Description
BACKGROUND OF THE INVENTION

The invention relates to a method and apparatus for generating halftone reproductions, and in particular to a method and apparatus generating at high-speed digital angled halftone screens reducing Moire effects in multicolour halftone reproduction.

As is known by people skilled in the art, digital halftoning refers to a process which:

a) takes as input a multivalued pixmap image;

b) generates a multivalued dither threshold array having the desired screen angle, screen element period, and dot shape growth behavior determined by its threshold values;

c) scans an output image pixmap covering the surface of the input image pixmap and for each output pixel, finds its corresponding locations both in the multivalued dither array and in the input pixmap image, compares corresponding input image pixel intensity values to dither array threshold values and accordingly writes pixels of one of two possible ouput intensity levels, for example white (on) or black (off) to the output image pixmap.

The multivalued dither array generally contains the discretization of a repetitive screening function. In order to limit the required memory size, the dither array contains only one or a few periods of the basic screen elements. Such a dither array is configured so as to tile the plane.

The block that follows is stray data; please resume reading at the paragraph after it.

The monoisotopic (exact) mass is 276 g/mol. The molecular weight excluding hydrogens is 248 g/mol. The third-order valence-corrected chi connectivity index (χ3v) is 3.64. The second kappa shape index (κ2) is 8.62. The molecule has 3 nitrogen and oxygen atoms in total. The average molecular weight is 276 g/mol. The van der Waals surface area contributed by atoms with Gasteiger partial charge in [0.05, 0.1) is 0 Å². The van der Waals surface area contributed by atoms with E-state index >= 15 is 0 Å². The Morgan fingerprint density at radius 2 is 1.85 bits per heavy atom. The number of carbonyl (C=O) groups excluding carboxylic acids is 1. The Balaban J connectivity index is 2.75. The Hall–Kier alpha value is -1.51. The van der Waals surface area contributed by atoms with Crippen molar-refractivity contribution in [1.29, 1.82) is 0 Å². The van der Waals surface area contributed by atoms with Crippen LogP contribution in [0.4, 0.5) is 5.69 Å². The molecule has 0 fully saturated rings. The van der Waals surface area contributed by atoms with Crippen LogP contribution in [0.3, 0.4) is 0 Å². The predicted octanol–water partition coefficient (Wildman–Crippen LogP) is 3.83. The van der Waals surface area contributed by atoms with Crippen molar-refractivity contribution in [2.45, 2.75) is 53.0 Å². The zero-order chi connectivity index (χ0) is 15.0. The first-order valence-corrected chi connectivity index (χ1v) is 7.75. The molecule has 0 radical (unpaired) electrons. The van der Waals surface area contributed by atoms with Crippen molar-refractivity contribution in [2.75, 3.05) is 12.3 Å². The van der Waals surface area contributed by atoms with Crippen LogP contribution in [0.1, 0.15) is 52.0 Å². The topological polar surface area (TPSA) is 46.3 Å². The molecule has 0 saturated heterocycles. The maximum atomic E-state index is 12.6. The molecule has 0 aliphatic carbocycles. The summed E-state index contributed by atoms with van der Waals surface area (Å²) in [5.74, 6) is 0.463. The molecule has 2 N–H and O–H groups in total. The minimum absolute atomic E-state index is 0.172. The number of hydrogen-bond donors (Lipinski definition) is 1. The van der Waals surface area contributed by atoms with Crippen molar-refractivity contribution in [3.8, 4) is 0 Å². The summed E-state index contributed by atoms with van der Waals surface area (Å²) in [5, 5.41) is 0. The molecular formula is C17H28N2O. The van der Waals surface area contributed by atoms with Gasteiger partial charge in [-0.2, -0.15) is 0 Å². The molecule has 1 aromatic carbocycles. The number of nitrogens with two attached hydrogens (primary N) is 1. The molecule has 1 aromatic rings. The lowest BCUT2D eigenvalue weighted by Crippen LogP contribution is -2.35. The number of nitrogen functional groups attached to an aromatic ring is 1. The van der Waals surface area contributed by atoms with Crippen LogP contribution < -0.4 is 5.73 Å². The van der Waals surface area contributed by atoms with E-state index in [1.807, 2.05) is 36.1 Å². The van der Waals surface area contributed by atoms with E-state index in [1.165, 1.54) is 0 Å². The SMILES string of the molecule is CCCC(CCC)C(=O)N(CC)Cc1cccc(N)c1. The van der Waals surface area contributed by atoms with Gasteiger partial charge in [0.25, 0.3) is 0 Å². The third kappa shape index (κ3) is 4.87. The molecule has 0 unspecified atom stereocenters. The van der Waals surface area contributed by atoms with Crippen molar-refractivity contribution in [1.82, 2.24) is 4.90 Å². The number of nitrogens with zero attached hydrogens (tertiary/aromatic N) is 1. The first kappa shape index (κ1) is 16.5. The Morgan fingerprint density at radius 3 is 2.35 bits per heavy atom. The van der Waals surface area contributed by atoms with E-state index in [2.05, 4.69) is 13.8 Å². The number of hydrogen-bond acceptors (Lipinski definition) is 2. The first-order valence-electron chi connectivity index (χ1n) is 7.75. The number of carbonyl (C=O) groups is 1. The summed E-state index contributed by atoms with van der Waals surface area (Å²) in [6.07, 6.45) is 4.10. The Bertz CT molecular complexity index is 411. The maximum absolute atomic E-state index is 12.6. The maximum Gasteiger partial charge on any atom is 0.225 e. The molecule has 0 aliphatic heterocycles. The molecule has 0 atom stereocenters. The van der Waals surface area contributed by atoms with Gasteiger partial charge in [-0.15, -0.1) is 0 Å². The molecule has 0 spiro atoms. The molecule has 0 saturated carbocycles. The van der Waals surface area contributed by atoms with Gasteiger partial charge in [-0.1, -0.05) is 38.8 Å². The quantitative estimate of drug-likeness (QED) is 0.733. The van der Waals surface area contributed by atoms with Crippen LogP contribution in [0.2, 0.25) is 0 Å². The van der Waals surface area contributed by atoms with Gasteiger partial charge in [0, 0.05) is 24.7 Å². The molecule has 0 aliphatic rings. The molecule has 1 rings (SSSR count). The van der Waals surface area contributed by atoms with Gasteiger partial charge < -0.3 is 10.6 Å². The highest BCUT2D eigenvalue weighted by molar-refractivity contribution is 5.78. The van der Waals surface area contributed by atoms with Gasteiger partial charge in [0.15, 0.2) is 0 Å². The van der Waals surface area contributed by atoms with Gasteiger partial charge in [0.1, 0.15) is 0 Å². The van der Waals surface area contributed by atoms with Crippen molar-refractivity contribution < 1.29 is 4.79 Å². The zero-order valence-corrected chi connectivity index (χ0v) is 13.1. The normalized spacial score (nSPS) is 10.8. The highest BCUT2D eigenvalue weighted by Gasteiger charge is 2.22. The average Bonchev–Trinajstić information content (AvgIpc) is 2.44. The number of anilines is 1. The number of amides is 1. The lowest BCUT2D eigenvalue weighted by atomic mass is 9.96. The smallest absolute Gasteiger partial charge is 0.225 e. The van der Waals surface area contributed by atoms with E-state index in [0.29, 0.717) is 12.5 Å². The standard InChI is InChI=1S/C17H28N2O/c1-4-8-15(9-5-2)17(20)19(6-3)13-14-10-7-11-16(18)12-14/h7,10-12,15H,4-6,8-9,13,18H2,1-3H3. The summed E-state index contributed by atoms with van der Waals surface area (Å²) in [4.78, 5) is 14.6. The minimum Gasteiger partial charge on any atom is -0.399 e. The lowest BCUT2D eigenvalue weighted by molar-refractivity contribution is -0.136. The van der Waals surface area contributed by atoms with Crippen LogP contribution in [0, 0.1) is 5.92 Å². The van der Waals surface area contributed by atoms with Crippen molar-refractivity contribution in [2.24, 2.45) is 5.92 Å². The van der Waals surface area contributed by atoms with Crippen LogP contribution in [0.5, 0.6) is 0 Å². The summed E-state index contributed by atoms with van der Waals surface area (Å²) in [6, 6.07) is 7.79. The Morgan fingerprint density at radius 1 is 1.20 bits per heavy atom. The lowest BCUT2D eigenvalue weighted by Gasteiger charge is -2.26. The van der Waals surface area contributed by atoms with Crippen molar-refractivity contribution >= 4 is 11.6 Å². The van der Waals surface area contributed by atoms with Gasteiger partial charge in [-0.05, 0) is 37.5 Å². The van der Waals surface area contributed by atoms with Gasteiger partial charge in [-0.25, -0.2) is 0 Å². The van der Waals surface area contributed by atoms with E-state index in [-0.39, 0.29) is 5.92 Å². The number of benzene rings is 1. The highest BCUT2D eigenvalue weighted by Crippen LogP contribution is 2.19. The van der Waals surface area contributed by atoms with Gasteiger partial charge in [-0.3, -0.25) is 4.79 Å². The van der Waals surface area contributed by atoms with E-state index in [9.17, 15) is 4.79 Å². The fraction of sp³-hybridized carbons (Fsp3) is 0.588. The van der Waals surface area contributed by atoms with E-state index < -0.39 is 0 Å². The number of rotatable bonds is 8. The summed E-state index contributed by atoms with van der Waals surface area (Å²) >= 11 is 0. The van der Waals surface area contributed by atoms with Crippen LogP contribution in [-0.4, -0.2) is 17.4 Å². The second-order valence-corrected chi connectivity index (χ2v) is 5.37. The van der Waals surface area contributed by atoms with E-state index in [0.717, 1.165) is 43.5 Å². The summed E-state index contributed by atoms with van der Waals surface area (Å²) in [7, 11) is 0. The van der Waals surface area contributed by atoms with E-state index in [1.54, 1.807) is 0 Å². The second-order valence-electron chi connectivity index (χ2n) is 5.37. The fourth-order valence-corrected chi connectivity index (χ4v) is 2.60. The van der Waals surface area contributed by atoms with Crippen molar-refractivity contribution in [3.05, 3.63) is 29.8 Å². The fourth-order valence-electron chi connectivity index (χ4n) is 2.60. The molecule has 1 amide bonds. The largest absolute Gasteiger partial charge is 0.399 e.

Traditional photographic halftoning for Cyan, Magenta, Yellow colour reproduction was based on three screens, all having an identical screening frequency and each one oriented 30° away from each of the two other screen layers. In the case of 4 layers (Cyan, Magenta, Yellow, Black) the 3 darkest layers which are Cyan, Magenta and Black are arranged as mentioned above, and the fourth layer (Yellow) is placed at an angle of 15° to one of the 3 main layers.

In the graphics industry, the most common method for reproducing halftone images using bilevel printing devices, is the ordered dither method. This method consists of subdividing the whole output image space into repetitive adjoining rectangular areas--screen elements. The inside of each screen element is gradually blackened according to the gray level of the original image, thus ensuring the presence of various gray levels in the reproduction. The method used to display or print color images can be reduced to the case of black/white images if the color image is considered to be separated into three independent color planes (red-green-blue or cyan-magenta-yellow) or into four independent color planes (cyan-magenta-yellow-black), each independent color plane being treated as a single halftone black/white image. However, as regards dither orientation and frequency, printing three or four separate color planes imposes very precise constraints; consequently, the parameters of the three or four separate color planes are dependent on one another. The dependence of dither orientations and frequencies is well known to those skilled in the art and is usually expressed in terms of angles and frequencies (periods) [HUN87].